Aunty’s Wedding

Aunty's Wedding

Aunty’s Wedding

 

 

 

 

 

 

 

 

 

 

Aunty’s Wedding

Miranda Tapsell $ Joshua Tyler

Samantha Fry

Allen & Unwin, 2020

32pp., hbk., RRP $A24.99

9781760524838

In the Tiwi Islands north of Darwin, it is time to get dressed for Aunty’s wedding.  But in this hot, humid climate it is not a time for long white dresses, high-heeled shoes and other fancy finery  – although Uncle, the groom, does dress “like a penguin”.  No, this is a time for a light, pretty hat, a wurrijinga in the hair or on the shirt, and a japalingini and pamijini for the bride…  But what is a wedding and why do we have them?

Beautifully illustrated with the meaning of the unfamiliar words made very clear, this is a story that not only celebrates Aunty’s wedding but also makes us think about the rites and rituals of other weddings the reader might have attended or seen.  Is Aunty any less married because her wedding ceremony is different or is Maningawu’s explanation of it being about love and two people publicly promising to care for each other forever at the core of all marriages and the rest of it just added extras?  What a stunning way to introduce an exploration into the ceremonies of the different cultures represented in the school. A worthy addition to the new Aboriginal and Torres Strait Islander collection now available through the National Centre for Australian Children’s Literature.

We Love You, Magoo

We Love You, Magoo

We Love You, Magoo

 

 

 

 

 

 

 

 

 

We Love You, Magoo

Briony Stewart

Puffin, 2020

32pp., hbk., RRP $A19.99

9781760896904

From the very front cover, the family says they love their dog Magoo but he’s beginning to wonder.  No matter how hard he tries to be like them, with them and do the things they do, he quickly finds out there is one rule for people and another for dogs.  It’s a bit like being a little person – one rule for you and another for the grown-ups.

This is an hilarious story that will resonate with all of us who have dogs and know just how much they want to be a part of our daily lives.  But it could also have a serious side because there is often a very good reason we don’t let our pets eat and do the same things we do, and so it can become a teaching tool as children become more responsible for the animals in their care. In fact, the Humane Society has even published a list of human foods that are poisonous to pets so that what seems like deprivation is actually what’s best for them.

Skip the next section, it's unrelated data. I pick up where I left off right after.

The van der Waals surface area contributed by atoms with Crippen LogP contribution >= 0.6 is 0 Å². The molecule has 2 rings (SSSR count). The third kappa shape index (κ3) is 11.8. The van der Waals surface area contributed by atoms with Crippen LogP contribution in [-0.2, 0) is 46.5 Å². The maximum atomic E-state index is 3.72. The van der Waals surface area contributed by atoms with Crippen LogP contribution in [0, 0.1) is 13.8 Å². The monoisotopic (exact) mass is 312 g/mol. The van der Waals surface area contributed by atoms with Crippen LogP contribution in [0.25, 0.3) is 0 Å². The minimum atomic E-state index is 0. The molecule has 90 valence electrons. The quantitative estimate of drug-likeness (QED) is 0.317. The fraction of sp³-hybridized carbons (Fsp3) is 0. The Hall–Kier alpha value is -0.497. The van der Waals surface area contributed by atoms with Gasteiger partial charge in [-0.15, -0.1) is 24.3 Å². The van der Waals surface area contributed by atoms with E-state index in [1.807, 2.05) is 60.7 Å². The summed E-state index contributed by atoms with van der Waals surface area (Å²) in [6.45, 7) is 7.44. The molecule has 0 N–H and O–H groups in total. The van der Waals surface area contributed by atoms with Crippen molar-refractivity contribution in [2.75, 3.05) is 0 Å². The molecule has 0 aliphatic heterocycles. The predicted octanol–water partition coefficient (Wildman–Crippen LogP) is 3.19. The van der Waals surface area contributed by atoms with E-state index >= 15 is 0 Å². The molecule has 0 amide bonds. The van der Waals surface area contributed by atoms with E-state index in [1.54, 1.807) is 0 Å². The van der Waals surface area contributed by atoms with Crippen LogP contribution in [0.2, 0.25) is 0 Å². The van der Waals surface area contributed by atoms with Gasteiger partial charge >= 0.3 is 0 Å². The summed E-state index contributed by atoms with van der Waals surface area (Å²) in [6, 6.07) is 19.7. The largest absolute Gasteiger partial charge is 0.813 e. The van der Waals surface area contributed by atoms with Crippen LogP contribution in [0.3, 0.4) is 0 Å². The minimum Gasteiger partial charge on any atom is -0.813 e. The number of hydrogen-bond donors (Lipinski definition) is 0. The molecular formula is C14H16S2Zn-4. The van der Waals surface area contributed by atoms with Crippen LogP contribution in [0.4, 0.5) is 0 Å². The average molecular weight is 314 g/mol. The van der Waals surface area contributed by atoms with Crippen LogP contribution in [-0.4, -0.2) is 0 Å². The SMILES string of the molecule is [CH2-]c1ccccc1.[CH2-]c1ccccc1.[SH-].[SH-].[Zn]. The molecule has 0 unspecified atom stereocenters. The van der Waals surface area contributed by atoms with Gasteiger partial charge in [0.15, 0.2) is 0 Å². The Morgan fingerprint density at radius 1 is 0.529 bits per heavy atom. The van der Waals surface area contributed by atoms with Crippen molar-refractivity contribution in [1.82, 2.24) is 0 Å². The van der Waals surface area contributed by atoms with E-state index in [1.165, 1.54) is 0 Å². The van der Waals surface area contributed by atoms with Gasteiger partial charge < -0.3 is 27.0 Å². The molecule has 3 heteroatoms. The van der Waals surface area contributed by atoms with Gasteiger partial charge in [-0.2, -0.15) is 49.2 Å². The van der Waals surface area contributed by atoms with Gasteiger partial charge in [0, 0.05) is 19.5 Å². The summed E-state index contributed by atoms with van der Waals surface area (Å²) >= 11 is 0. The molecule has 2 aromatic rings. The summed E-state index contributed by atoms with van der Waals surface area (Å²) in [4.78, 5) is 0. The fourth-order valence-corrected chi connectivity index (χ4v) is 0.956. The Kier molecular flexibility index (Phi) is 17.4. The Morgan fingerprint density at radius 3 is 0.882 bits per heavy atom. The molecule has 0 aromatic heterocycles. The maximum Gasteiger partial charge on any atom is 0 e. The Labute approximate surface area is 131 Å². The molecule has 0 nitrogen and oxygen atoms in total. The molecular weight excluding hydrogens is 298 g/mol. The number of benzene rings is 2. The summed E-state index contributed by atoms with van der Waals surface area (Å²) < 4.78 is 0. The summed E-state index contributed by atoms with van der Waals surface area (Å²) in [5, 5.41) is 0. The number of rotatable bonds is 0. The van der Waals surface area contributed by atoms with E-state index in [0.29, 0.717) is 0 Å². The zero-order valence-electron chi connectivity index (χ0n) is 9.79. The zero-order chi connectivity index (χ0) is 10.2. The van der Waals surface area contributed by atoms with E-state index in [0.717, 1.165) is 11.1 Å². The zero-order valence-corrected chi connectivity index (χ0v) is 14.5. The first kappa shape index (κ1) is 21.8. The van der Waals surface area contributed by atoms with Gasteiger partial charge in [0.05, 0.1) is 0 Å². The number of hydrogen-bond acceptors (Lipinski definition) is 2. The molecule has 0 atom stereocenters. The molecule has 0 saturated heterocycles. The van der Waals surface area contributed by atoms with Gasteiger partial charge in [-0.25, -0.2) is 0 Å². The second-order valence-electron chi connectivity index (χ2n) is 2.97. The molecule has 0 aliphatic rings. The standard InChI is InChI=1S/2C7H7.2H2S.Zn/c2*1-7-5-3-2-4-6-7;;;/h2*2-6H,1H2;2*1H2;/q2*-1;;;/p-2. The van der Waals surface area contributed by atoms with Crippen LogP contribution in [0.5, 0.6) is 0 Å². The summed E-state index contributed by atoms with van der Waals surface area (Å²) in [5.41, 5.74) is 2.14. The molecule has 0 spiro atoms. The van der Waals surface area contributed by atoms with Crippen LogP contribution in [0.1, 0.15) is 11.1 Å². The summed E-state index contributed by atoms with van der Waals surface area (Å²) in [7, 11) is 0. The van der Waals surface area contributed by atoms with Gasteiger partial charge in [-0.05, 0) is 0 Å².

Its text is simple and the rhyme. rhythm and repetition mean that even our youngest readers will be able to pick it up and tell themselves the story – such an empowering part of early reading behaviours.   

 

Ling Li’s Lantern

Ling Li's Lantern

Ling Li’s Lantern

 

 

 

 

 

 

 

 

 

 

Ling Li’s Lantern

Steve Heron

Benjamin Johnston

Midnight Sun, 2020

32pp., hbk., RRP $A29.99

9781925227673

Da Zhi often set his children challenges to help them become good, kind and honest and build their wisdom. But this challenge would prove to be the hardest yet – each was given the same amount of money and with it, they were to each fill an empty pagoda with anything they chose but they had to spend wisely.  

Jingming, the eldest, completed the task first, filling his pagoda with bamboo.  Miao , the middle child, filled his with duck feathers and down. Both pleased their father.  But on her way to market, Ling Li spent her coins on helping others in need so that she only had two left by the time she got there.  What could she buy with so little that would please her father as much as her brothers had?

Told in the voice of old didactic stories whose job was to teach the listeners, this is a beautifully illustrated story that might seem to have come from yesteryear but which has great application for today’s strange times.  Given the extraordinary events of 2020, if our students were set the same task as Ling Li and her brothers, what would they fill their pagoda with?  Books? Games? Toilet paper?  Even without their experiences of the last few months, it is unlikely they would have made the same choices as the brothers, so why did Jingming and Miao choose bamboo and duck down? Is Ling Li’s choice still relevant to this time and place.

While the theme of this story may be familiar, it’s refreshing to read this modern interpretation which demonstrates that some values are timeless and universal. 

Mama Ocean

Mama Ocean

Mama Ocean

 

 

 

 

 

 

 

 

 

Mama Ocean

Jane Jolly

Sally Heinrich

Midnight Sun, 2020

32pp., hbk., RRP $A29.99

9781925227659

On the surface the ocean was a silver mirror, but deep below, Mama Ocean rose from the seabed and called her children to her for she was sad, distressed and unwell. To cheer her up all the creatures brought her gifts of the amazing things they had found swirling in the currents – bags, straws, bottles, cans. toys, nets, all manner of things that were shiny and bright. But nothing helped Mama Ocean to cheer up and start feeling well again.  As she gasped for breath, the creatures realised that all the finery they thought was pretty was fake and it was what was killing her.  And they hatched a plan, one that had extraordinary consequences…

This is the companion story to Papa Sky, and it is equally as powerful and poignant with its message about the plight of the planet. Visually stunning with so much of the message conveyed in the illustrations, the reader cannot fail to understand what Jolly and Heinrich are trying to say and portray.